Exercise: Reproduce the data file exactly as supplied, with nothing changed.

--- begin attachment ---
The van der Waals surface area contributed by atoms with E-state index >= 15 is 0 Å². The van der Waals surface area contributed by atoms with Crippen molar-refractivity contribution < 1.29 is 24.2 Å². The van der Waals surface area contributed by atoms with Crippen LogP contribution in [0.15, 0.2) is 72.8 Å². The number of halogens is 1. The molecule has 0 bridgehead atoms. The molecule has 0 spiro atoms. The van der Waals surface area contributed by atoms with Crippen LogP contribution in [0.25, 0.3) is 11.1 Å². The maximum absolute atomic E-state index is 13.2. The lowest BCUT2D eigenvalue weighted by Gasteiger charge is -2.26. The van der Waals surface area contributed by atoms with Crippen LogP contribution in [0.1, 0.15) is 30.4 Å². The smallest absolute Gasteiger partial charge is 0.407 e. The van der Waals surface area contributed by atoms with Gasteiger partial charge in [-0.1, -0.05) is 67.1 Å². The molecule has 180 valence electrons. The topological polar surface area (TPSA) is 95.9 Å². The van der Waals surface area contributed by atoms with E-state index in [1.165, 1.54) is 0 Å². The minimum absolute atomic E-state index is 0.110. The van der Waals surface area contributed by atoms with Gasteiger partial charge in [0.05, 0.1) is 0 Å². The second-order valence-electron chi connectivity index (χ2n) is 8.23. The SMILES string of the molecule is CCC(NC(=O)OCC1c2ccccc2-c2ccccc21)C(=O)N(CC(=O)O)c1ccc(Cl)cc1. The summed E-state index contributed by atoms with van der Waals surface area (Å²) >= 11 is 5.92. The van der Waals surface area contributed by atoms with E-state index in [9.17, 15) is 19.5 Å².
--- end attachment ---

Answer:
The van der Waals surface area contributed by atoms with E-state index >= 15 is 0 Å². The van der Waals surface area contributed by atoms with Crippen molar-refractivity contribution < 1.29 is 24.2 Å². The van der Waals surface area contributed by atoms with Crippen LogP contribution in [0.15, 0.2) is 72.8 Å². The number of halogens is 1. The molecule has 0 bridgehead atoms. The molecule has 0 spiro atoms. The van der Waals surface area contributed by atoms with Crippen LogP contribution in [0.25, 0.3) is 11.1 Å². The maximum absolute atomic E-state index is 13.2. The lowest BCUT2D eigenvalue weighted by Gasteiger charge is -2.26. The van der Waals surface area contributed by atoms with Crippen LogP contribution in [0.1, 0.15) is 30.4 Å². The smallest absolute Gasteiger partial charge is 0.407 e. The van der Waals surface area contributed by atoms with Gasteiger partial charge in [-0.1, -0.05) is 67.1 Å². The molecule has 180 valence electrons. The topological polar surface area (TPSA) is 95.9 Å². The van der Waals surface area contributed by atoms with E-state index in [1.165, 1.54) is 0 Å². The minimum absolute atomic E-state index is 0.110. The van der Waals surface area contributed by atoms with Gasteiger partial charge in [0.05, 0.1) is 0 Å². The second-order valence-electron chi connectivity index (χ2n) is 8.23. The SMILES string of the molecule is CCC(NC(=O)OCC1c2ccccc2-c2ccccc21)C(=O)N(CC(=O)O)c1ccc(Cl)cc1. The summed E-state index contributed by atoms with van der Waals surface area (Å²) >= 11 is 5.92. The van der Waals surface area contributed by atoms with E-state index in [9.17, 15) is 19.5 Å².